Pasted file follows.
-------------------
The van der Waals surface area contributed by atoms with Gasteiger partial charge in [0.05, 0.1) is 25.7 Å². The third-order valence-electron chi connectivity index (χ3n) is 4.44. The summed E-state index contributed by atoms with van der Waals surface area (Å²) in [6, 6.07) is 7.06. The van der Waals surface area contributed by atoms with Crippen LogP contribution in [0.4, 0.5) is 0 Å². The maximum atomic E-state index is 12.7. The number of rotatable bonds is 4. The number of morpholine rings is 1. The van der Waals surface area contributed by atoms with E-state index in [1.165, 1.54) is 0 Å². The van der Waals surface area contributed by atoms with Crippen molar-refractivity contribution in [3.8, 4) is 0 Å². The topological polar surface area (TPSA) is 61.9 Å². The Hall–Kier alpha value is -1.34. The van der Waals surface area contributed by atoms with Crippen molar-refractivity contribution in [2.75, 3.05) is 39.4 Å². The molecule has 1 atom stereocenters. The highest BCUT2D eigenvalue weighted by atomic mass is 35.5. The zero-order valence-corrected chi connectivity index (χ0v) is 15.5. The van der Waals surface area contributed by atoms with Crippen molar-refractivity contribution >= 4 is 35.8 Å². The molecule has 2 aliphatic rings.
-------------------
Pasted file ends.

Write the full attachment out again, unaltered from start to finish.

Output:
The van der Waals surface area contributed by atoms with Gasteiger partial charge in [0.05, 0.1) is 25.7 Å². The third-order valence-electron chi connectivity index (χ3n) is 4.44. The summed E-state index contributed by atoms with van der Waals surface area (Å²) in [6, 6.07) is 7.06. The van der Waals surface area contributed by atoms with Crippen LogP contribution in [0.4, 0.5) is 0 Å². The maximum atomic E-state index is 12.7. The number of rotatable bonds is 4. The number of morpholine rings is 1. The van der Waals surface area contributed by atoms with E-state index in [1.165, 1.54) is 0 Å². The van der Waals surface area contributed by atoms with Crippen molar-refractivity contribution in [3.8, 4) is 0 Å². The topological polar surface area (TPSA) is 61.9 Å². The Hall–Kier alpha value is -1.34. The van der Waals surface area contributed by atoms with Crippen molar-refractivity contribution in [2.75, 3.05) is 39.4 Å². The molecule has 1 atom stereocenters. The highest BCUT2D eigenvalue weighted by atomic mass is 35.5. The zero-order valence-corrected chi connectivity index (χ0v) is 15.5. The van der Waals surface area contributed by atoms with Crippen molar-refractivity contribution >= 4 is 35.8 Å². The molecule has 2 aliphatic rings.